Pieces of Advise for Writing an Argument Essay

For classes and standardized tests, writing an argument essay is a must-have skill. This type of essay requires the student to evaluate an argument or proposal. When the essay is graded, it must show that the student is able to organize their ideas, creates strong examples and use standard written English. To get the best score on this type of essay, students should make sure to follow these simple tips.

Look at the Diction

Diction refers to how a sentence or phrase is structured. This is one of the easiest ways to find fault in an argument. Students can pick apart the argument piece by piece. Look for words like “a lot” or “occasional”. Terms like these are not quantifiable and are extremely vague. This makes it easier to critique the argument and ensures that the student never runs out of things to write about.

Stay Honest With Data

Although it is tempting to makeup statistics or facts in an argument essay, students have to stay away from this tendency. Made-up statistics will not impress teachers or anyone grading standardized tests. Instead, students should focus on having a strong organization and well-developed argument. Supportive examples are also necessary for a top score.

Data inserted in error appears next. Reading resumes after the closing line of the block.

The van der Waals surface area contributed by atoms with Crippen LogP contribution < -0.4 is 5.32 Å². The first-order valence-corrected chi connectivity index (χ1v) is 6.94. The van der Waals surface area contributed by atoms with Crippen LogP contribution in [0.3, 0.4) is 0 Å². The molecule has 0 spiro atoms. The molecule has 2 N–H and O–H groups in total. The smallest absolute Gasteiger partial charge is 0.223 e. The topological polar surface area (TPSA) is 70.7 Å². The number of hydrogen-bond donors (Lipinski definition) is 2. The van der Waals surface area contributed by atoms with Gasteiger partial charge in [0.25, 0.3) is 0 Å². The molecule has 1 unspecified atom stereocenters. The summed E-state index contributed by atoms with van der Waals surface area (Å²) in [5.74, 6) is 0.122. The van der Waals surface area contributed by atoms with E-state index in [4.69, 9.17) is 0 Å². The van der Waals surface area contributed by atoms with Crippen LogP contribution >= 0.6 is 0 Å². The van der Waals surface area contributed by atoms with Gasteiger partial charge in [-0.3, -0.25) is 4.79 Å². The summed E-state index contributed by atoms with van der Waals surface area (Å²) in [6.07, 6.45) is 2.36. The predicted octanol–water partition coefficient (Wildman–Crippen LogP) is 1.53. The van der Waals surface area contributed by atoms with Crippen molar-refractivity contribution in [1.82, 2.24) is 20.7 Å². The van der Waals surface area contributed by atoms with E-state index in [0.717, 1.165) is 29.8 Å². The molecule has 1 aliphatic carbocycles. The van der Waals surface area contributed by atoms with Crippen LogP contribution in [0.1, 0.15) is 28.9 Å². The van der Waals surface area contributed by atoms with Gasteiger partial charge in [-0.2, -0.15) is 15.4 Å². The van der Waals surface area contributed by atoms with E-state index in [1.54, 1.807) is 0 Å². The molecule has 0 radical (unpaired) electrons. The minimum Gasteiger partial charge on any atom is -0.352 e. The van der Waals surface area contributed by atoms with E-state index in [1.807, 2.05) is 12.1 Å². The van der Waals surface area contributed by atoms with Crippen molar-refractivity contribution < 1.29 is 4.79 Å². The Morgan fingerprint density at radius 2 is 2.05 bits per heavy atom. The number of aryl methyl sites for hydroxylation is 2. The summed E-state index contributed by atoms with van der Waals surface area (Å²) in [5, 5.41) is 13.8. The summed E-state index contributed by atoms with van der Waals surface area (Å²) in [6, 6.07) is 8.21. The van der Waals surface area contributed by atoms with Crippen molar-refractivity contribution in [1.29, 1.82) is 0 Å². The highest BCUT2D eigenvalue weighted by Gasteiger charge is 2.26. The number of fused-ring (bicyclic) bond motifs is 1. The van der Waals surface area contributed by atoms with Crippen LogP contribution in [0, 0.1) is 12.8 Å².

Be Coherent

When writing the essay, students need to make sure the argument is coherent and succinct. Forceful, direct sentences convey the meaning. If students use long-winded phrases and excessively bombastic sentences, it will only distract from the argument. Instead of sounding scholarly, students end up creating a tedious, pedantic essay.

Focus on the Essay

In an argument essay, the student already knows their thesis. The teacher or test gives a prompt and the students job is too show its flaws. Since the thesis is already known, students have to immediately jump into the planning stages. Select three examples of the flaws in the argument and layout the main points. Before writing, make sure that the outline is logical and complete.

Writing on a Time Line

For the argument essay in tests like the GMAT, students have just 30 minutes to plan, write and edit. Only five minutes should be spent on planning. Twenty minutes should go to writing the essay and five minutes should be spent revising. Once the essay is written, students need to read through it again and make sure that the grammar is correct. If there are problems with clarity, the order or structure can be switched around as well.

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